Large weldments present a couple of distinct challenges when it comes to weld fumes. Typically, these weldments are still done manually rather than by robots, which means the humans involved need protection from weld fumes. Large components, such as ship hulls or tractor trailers, cannot be contained under a hood for fume collection, or placed on a backdraft table or under a fume arm. Manual welders need to stay mobile to efficiently weld long seams, so they don’t want to be slowed down by fume collection equipment that needs to be moved or adjusted frequently.
WELD FUME MITIGATION OPTIONS FOR LARGE WELDMENTS
This leaves manufacturers that weld large components with just a few options for weld fume control:
- Ventilation is the traditional option, and is still commonly used in the industry. Manufacturers may use large fans to blow or pull smoke away from welders and towards ventilation systems that exhaust contaminated air to the outside. This may keep overall particulate levels in the facility within OSHA regulations, but does have several drawbacks. First, while welders move, the fans typically stay put; their effectiveness in keeping weld fumes away from the welder’s breathing zone can vary greatly depending on welder’s proximity to the fan. If the welder is in front of a fan that is pulling weld smoke in, the reduced pressure zone in front of the welder may actually pull more smoke into the breathing zone. At the same time, ventilation and exhaust systems can significantly increase heating and cooling costs, and may put facilities out of environmental compliance.
- Ambient filtration systems are more energy efficient and avoid the problem of exhausting contaminated air into the environment. Manufacturers can choose between traditional push-pull ducted systems or newer ductless push-pull systems like our Vista360. Both types of systems create air currents within the facility that continually pull contaminated air in and push clean, filtered air back out. These systems can provide effective whole-facility air quality control for manufacturers with parts that cannot be contained under hoods. However, they do not keep weld fumes out of the welder’s breathing zone, where it matters most. In a large facility engaged in high-volume manual welding, ambient systems also need to move a lot of air to keep particulate levels under control, requiring a high-cfm machine with higher operating costs.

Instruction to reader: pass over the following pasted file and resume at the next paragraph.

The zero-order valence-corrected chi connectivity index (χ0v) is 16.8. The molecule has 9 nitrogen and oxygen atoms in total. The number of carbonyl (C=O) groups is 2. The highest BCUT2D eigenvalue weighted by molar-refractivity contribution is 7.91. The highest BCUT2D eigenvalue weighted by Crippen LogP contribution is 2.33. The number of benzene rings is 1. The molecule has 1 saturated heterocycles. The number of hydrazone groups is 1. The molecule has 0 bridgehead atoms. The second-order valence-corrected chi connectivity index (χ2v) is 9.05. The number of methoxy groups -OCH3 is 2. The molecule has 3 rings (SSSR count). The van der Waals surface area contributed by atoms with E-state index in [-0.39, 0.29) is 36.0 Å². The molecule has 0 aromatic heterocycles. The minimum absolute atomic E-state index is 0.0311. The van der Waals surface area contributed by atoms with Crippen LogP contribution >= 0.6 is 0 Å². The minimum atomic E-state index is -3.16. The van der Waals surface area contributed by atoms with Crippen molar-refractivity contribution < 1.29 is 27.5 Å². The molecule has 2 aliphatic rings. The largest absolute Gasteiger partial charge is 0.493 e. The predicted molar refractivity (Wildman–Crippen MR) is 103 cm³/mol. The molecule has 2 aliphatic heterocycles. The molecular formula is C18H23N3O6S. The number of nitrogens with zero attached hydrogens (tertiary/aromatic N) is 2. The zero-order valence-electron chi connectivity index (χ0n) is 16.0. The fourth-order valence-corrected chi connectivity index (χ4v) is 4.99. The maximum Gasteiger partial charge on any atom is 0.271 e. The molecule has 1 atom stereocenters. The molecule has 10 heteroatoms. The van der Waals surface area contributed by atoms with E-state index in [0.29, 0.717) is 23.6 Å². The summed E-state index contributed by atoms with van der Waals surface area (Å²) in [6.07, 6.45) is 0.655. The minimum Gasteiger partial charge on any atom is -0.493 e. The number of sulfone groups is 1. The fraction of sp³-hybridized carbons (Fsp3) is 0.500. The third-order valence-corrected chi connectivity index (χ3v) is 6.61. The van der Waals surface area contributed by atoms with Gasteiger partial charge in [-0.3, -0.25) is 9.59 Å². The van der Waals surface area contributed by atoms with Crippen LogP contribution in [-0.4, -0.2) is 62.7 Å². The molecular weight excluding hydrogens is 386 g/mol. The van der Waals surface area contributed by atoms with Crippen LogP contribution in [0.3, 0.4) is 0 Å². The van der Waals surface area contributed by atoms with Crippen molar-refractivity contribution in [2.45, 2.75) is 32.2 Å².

- Powered air purifying respirators (PAPRs) protect welders from the effects of uncontrolled weld fumes. They are often used in conjunction with an ambient filtration or ventilation system. The main disadvantages in relying on PAPRs are comfort and cost. The systems are hot, bulky and uncomfortable, leading many welders to avoid using them even when they know they should. They also require frequent filter changes and upkeep to maintain their effectiveness and must be replaced periodically.
- Fume guns combine the weld torch with a tip extraction system that collects weld fumes right at the source. A good fume gun can collect 90 percent or more of weld fumes as they are generated, before they enter the welder’s breathing zone. They provide highly effective fume control for manual MIG welding. Fume guns are the ideal solution for many applications involving large weldments and high welder mobility. Unlike fume arms, which must be manually moved as the welder moves, the built-in extraction system in a fume gun is always positioned right where it needs to be to collect weld fumes.
NOT YOUR FATHER’S FUME GUN
If you haven’t used a fume gun lately, you may be in for a surprise. Previous generations of fume guns were heavy and bulky, impeding visibility of the weld seam and leading to welder fatigue if used for long periods of time. Many welders also reported problems with weld quality. Advances in extraction technology have eliminated these drawbacks. Today’s fume guns combine high-power extraction and excellent weld seam control in a package not much larger than a standard weld torch. For example, our Extractor™ weighs in at just 2.86 lb (1.3 kg) and reduces weld fume exposure by 90 percent to 95 percent. The small size and streamlined handle and nozzle ensure good visibility of the weld seam and reduced welder fatigue.